Representations of the symmetric group

The theory of linear representations is pervasive in many areas of mathematics and

science;its goal is essentially to understand all the ways in which a given group can act on

a vector space.More precisely,a (complex) representation of a nite group G on a nite-

dimensional complex vector space V is a map GV!V,which we write (g;v) 7!g v,

such that

g (v +w) = (g v) +(g w);g (h v) = (g h) v;and 1

G

v = v

for all group elements g;h 2 G,scalars ; 2 C and vectors v;w 2 V.If we choose a basis

for V,such an action gives rise to a group homomorphism of G into the group of GL

n

(C)

of n n invertible matrices,where n = dimV is called the degree of the representation.

A representation is said to be irreducible if it cannot be written as a direct sum of two

representations of smaller degree.The irreducible representations are the basic building

blocks of all representations,for any representation can be decomposed as a direct sum of

irreducible ones.Moreover,there is only a nite number of these irreducible representations

(up to isomorphism),and the theory of characters allows one to easily decompose any given

representation into its irreducible constituents.

The problem of understanding all the representations of G is thus reduced to that of

understanding the irreducibles.In general,we know that their number is equal to the

number of conjugacy classes in G,but do not really have a comprehensive description of

them.For the symmetric groups S

n

,however,we can parametrize explicitly the irreducible

representations by the conjugacy classes in a way which is uniform for all n.

The conjugacy class of a permutation can be described by the sizes of the cycles in its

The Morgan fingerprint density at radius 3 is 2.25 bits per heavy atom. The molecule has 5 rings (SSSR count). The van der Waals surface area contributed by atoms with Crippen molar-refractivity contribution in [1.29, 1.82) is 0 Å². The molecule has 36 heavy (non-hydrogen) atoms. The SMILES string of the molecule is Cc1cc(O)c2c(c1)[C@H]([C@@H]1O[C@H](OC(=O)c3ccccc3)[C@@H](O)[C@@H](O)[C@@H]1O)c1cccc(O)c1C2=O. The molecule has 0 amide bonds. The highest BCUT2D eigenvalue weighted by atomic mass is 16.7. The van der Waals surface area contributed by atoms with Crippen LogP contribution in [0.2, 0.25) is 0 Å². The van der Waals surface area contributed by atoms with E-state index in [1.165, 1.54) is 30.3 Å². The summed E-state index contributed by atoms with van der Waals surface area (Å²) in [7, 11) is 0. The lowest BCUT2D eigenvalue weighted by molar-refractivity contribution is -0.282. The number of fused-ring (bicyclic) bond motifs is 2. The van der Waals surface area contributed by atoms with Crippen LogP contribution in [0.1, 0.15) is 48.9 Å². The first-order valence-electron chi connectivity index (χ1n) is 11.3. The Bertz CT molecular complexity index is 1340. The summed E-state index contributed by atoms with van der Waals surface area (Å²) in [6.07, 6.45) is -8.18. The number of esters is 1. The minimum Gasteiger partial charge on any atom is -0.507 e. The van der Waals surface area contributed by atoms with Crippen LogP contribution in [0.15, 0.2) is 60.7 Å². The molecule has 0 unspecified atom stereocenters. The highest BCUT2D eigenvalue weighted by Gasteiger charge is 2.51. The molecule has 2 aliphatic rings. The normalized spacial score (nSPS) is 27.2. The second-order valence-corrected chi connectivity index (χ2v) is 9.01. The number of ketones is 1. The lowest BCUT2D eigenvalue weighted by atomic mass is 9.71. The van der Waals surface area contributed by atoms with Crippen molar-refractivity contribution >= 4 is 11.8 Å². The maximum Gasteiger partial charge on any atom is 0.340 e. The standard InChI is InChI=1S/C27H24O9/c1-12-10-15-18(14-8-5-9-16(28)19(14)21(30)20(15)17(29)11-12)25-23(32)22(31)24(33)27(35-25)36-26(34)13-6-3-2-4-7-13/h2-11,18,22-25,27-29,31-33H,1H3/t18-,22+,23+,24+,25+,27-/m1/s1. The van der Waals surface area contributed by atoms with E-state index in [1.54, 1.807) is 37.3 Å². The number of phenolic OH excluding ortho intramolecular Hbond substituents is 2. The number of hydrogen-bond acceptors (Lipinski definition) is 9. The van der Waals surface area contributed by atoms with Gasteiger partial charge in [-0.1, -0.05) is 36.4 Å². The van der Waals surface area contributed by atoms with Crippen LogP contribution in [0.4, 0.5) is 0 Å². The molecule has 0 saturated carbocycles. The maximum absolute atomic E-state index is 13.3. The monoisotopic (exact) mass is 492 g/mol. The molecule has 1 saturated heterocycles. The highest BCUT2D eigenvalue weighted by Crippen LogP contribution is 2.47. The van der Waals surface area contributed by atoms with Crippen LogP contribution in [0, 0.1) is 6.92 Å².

disjoint cycle decomposition,which is a partition of n into positive integers.For example,

the permutation (153)(26)(48) 2 S

8

gives rise to the partition 8 = 3+2+2+1.Partitions

are often represented graphically by the means of Young diagrams,in which the number

of boxes in each row represent a dierent part,e.g.the following for (3;2;2;1).

One can construct an irreducible representation V

associated to such a diagram

by considering the action of S

n

on certain spaces of polynomials,and obtain this way a

complete set of representatives for the irreducible representations of S

n

.

A nice project would be to understand this construction,as well as certain results re-

lating the combinatorics of Young diagrams (and of certain embellished versions of them

called Young tableaux) to the representation theory of S

n

.The amount of general represen-

tation theory which is needed can be adapted to the taste and background of the student

(a previous acquaintance with representations is not requisite).

Possible reference:B.Sagan,The symmetric group:Representations,combinatorial

algorithms and symmetric functions,GTM 203,Springer,2001.

Gabriel Ch^enevert { gcheneve@math.leidenuniv.nl

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